But not tonight. Tonight the murk gives up an ethereal wisp. At the far end of this opulently long and wide corridor there sways a pale figure. As I see it, it seems to see me; we both halt and hold our breaths. I watch its suspended stillness. Involuntarily I move toward it; simultaneously it sways toward me.

What a dolt. My reflection. My white nightshirt. I wave. Within a moment, the apparition responds. I laugh sardonically. I turn about, thinking of it setting off similarly in its mirror world, as I tread another hall toward another rampart.

I should introduce myself. I am Hrabě Nula – Count Zero. Following the Roman tradition, my father planned to number his children, but my mother took one look at me and decided to stop before she started. I’ve lived here all my life; it is the only place I have known, yet all I know is that I don’t know all… That’s quite good, actually; I should write that down.

I relish glancing over the semi-familiar shapes in the grounds below: efflorescences of darker dark; geometrical puzzles that tantalise and surprise as I—
I suck my teeth.
“Venk!” My voice quavers.
“Yes, sir.”
I gasp at his ubiquitous proximity. Venk has been my family’s retainer for about seven hundred years. He has the physique of a leather kite.
I whimper. “The masonry is protruding again.”
“I have the file.”
“It was that second column after the—”
“Yes, sir. I see your usual marker on the balustrade. May I blot your shin?”
“Don’t fuss.”
“Right, sir. I’ll follow with the mop.”
“Leave it; it makes the battlements look authentic.”
“Yes, sir.”

I take this opportunity to be gracious.
“You really needn’t address me as ‘sir’, Venk; you wiped my bum as a baby!”
“I most certainly did not, sir! I am a butler; I don’t do crevices.”
“Well, perhaps it was a turn of phrase of my fath—”
“I did not under any circumstances perform any such or related services for your father, RIP.”
“Not even when he was floating drunk?”
As I hobble on, the rasp of Venk’s metal file recedes.

I don’t ask Venk to do anything. I pay him what I believe is a decent pension, and more besides, as reparation for his centuries of torment. However, he still likes my perfunctory opinion on certain matters of estate and domestic management, so I try not to be too imbecilic.

Recently Venk has had me studying a ‘news’ circular from the city after meals. It’s frightening stuff. I don’t think it can all be genuine; some must be a literary in-joke. He says it will ‘broaden my horizons’, the blighter.

My cogitations are interrupted by a dainty scuffling among the gargoyles. Not an ethereal wisp. Not Venk. I call back to him, trying to sound authoritative.
“Scuffling, Venk; animal, vegetable or mineral?”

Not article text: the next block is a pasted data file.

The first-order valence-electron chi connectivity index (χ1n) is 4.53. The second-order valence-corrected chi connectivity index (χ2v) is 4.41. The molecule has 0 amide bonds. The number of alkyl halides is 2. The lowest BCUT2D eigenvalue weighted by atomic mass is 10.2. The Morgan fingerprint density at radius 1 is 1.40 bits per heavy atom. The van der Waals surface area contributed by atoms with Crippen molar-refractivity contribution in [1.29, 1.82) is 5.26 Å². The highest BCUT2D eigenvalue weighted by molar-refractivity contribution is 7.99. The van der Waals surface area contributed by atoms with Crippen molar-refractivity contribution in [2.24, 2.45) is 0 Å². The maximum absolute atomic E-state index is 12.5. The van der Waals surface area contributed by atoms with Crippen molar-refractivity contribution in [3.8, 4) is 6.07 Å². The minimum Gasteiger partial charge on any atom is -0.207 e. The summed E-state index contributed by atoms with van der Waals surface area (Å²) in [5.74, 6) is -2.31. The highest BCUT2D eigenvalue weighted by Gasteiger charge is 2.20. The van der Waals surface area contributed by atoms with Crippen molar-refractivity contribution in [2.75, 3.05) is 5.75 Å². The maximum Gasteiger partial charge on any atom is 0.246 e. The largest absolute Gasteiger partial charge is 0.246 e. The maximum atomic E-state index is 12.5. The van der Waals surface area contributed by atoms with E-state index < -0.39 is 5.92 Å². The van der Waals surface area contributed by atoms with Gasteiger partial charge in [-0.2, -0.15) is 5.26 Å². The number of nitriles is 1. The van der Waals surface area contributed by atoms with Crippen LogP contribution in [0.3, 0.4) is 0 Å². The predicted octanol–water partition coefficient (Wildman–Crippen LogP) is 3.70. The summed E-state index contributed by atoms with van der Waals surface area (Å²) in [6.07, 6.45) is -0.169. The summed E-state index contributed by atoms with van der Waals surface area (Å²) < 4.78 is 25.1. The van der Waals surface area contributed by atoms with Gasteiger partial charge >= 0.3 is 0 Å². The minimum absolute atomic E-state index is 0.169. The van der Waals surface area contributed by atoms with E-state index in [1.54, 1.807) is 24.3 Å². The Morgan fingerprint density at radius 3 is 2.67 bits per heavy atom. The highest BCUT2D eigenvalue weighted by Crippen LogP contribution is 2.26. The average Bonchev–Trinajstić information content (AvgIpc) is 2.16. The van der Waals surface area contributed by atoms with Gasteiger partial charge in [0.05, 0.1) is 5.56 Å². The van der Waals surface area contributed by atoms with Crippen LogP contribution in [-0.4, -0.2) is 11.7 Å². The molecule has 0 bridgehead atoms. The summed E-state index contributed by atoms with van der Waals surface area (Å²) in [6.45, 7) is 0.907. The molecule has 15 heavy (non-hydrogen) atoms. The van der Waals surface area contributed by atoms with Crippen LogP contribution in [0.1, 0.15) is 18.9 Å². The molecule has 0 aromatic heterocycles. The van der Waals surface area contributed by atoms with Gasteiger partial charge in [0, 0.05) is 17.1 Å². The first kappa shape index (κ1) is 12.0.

“As yet, sir, not fully determined.” He has no idea.
“We’ll attribute it to Od, pro tem.”
“Have you been at the pig Latin again, sir?”
“I beg your pardon?!”
“Ixnay, ogday, and suchlike, sir.”
“I was twelve, Venk! It was a fad during my pseudo-intelligentsia epoch.”
“I see. So it’s not odgay?”
“Absolutely not. It’s a placeholder for unexplained natural causes and scientific phenomena, coined in the 19th century.”
“That’s an entirely different and wholly appropriate matter, sir. I apologise.”
“I don’t know where you get to these preposterous notions, Venk.”

Feeling still entirely untired, I limp toward one of the flights of stairs, which is wide enough to serve as an amphitheatre. My father was a considerable narcissist. Emphasis on ‘arse’. To be precise: short-arse. Each step is barely a heel’s depth and as polished as the day, or the day after, it was installed. Just to add excitement, some of the steps are not horizontal. That skittering is the sound of my inappropriate footwear losing traction and further polishing said non-horizontal steps.

Fear not: as I said, the steps are shallow, so the descent is little more than the feeling of a back massage with a washboard. The problem is that my father liked to survey his estate, while my mother disliked the Baltic breeze whistling up the stairwell. Plus my inability to maintain a feet-first position as I cross the floor below. You can imagine the sound as my forehead connects with the glass partition door.

I push myself up to sit but I’m too dizzy to move further. The pain radiates sparks through my vision. Yet I can make out a small boy standing beyond the glass. He seems about five years old and remarkably composed with his hands clasped neatly before his belly. I recognise him: he’s the one rumoured to have been recruited by some clandestine organisation because he has super-mental powers.

He steps toward the glass, our faces level. He raises one arm, his forefinger outstretched, to precisely touch my forehead as it appears in the glass on his side. I lift my finger to meet it on my side. He recognises my forehead energy ring as a sign of similar super-mental powers. I gaze at his face as his forehead lights up with a small red ring. I feel the strangest, wondrous, intense sensation in my own forehead.

Initially we test each other with tricks. The boy wanders to the village and waves to me from the church. I focus my special forehead vision and proceed to pan and zoom as if viewing from a bird’s eye. I’m confident that the church is north from here so I move in that direction by intention. However, this is hard work as I’m too close range so it’s difficult to make out features. Eventually I hit indistinguishable grey blobs and conclude I’ve found the church roof.